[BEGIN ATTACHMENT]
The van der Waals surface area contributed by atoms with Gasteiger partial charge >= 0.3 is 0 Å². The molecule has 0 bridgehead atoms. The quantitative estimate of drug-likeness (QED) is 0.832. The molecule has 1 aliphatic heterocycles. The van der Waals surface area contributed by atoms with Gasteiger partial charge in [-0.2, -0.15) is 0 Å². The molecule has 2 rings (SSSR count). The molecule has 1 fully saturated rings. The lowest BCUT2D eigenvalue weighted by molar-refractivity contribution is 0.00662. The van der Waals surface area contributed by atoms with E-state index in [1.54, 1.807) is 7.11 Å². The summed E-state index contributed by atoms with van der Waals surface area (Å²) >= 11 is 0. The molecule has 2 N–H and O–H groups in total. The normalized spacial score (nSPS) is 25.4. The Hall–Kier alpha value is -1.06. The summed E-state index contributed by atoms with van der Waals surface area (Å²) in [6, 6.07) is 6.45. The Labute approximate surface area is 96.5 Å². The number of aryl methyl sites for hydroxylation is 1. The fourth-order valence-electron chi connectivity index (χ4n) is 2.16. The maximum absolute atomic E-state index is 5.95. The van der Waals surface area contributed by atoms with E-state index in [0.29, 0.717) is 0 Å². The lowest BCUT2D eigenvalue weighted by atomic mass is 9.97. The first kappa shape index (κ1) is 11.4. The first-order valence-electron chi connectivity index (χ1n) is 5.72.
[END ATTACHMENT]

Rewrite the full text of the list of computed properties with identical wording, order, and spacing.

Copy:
The van der Waals surface area contributed by atoms with Gasteiger partial charge >= 0.3 is 0 Å². The molecule has 0 bridgehead atoms. The quantitative estimate of drug-likeness (QED) is 0.832. The molecule has 1 aliphatic heterocycles. The van der Waals surface area contributed by atoms with Gasteiger partial charge in [-0.2, -0.15) is 0 Å². The molecule has 2 rings (SSSR count). The molecule has 1 fully saturated rings. The lowest BCUT2D eigenvalue weighted by molar-refractivity contribution is 0.00662. The van der Waals surface area contributed by atoms with E-state index in [1.54, 1.807) is 7.11 Å². The summed E-state index contributed by atoms with van der Waals surface area (Å²) >= 11 is 0. The molecule has 2 N–H and O–H groups in total. The normalized spacial score (nSPS) is 25.4. The Hall–Kier alpha value is -1.06. The summed E-state index contributed by atoms with van der Waals surface area (Å²) in [6, 6.07) is 6.45. The Labute approximate surface area is 96.5 Å². The number of aryl methyl sites for hydroxylation is 1. The fourth-order valence-electron chi connectivity index (χ4n) is 2.16. The maximum absolute atomic E-state index is 5.95. The van der Waals surface area contributed by atoms with E-state index in [0.29, 0.717) is 0 Å². The lowest BCUT2D eigenvalue weighted by atomic mass is 9.97. The first kappa shape index (κ1) is 11.4. The first-order valence-electron chi connectivity index (χ1n) is 5.72.